Sunday, June 18, 2017

We are home - June 18, 2017

We got home last Sunday night, flying in from New York City. We came home by way of Atlanta. That piece of efficiency says something about our times.
Because of our travels this is the first blog in three weeks. There is a lot to tell.

We had a really good time. Here is my grandson, Christopher Philip.  I met him for the first time. We spent the week in Maine with him and Katie and Elisabeth. Then we all were in New York City for his baptism last Sunday. joined by Maggie We have been promised pictures from that event. I will share when they arrive.

I have two posts for you today. This one will be about the Iowa garden. The second one will be about our travels, including the Dale Chihuly installation at the New York Botanical Gardens. The second post should just follow this one, if you scroll down far enough.

During the ten days we had been gone I watched the weather forecast for Iowa City. It was not a pretty picture. We were going to get home to have it be in the mid 90's for days.

The reality when we got home was as just as I had feared. It was hot, and dry. We had not had measurable rain for going on 3 weeks.

It was also that time of the summer when the temperature does not cool off much in the evening. If I had thought about it, I would have had a neighbor turn on the air conditioner the Sunday we returned. As it was, we got home tired and hot. Our bedroom was close to 90 degrees at midnight. Old houses do not cool off that quickly.

It does not surprise me that I have spent the week being tired.

Tuesday - I got the backyard hose out for the first time since 2015. I then spent the rest of the time trying to find the watering wands. The sprinkler also seems to have rusted. It only goes in one direction.

Wednesday - I think there will be rain today. I even have a window open to listen to that wonderful sound. Mostly it rained just when we went home for lunch. We wore different clothes when we went back to work,

Saturday - A really good rain last night. It was probably over an inch. The weeds pull easily. I have my cans mostly filled with yard waste by noon. The weekend has barely started.

Since I really have three weeks of garden pictures to sort through I have some nice pictures. You can do that voting thing for a good group.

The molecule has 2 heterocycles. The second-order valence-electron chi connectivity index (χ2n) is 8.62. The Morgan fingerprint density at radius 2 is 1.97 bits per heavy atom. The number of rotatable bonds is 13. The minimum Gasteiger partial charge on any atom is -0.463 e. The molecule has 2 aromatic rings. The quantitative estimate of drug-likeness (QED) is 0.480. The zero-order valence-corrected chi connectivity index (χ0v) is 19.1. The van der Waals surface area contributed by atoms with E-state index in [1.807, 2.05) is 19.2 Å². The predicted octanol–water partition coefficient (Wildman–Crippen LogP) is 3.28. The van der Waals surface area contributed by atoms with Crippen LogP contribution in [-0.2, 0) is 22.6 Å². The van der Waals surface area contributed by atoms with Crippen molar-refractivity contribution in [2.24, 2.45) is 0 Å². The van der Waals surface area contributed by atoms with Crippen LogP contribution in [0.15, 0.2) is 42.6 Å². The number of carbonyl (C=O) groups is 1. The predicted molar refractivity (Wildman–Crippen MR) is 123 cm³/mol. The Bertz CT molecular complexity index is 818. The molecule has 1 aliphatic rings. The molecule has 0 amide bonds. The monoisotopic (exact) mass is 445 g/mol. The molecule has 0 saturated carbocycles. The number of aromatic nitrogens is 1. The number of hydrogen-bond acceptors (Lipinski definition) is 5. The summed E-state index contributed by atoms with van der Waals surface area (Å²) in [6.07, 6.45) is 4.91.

Actually I must tell you about the voting from the last set of pictures way back for the Week of May 28.
The top vote getter was the purple stars from the allium.

The full voting was
Purple stars 12
Pink Oriental poppies 10
Lupine with rain 8
reddish Oriental Poppy 6
Orange Iceland poppy 6
Blue Siberian Iris 5

Here are the pictures for this week.
#1 Red Oriental Poppy
There really needs to be little commentary. Oriental poppy season was short. There are always good pictures that find their way to the contest in the winter.

#2 Japanese Iris called Gracieuse.

This is the first Japanese Iris of the summer. In all the pictures of this iris it always appears that the iris was just pasted on to the background. I think it looks like a drawing, rather than a picture.

#3  This is royal Wedding, a great white Oriental Poppy.

#4 A pack of Asiatic lilies They really do best in full sun. They will grow but not multiply in less than full sun.

 #5  The coconut orchid

This little flower is so fragrant you walk by it and have to stop. It really does smell like a coconut.

The picture below gives you a better idea of the size of the flower.

#6 Japanese Iris number 2-

These iris are just stunning. They should bloom for the next two weeks.

I liked them so much that last August I got 12 more. None of them survived the mild winter. Sometimes things happen.

#7 Coneflower

I love some of the new hybrids.

#8 A white cattleya orchid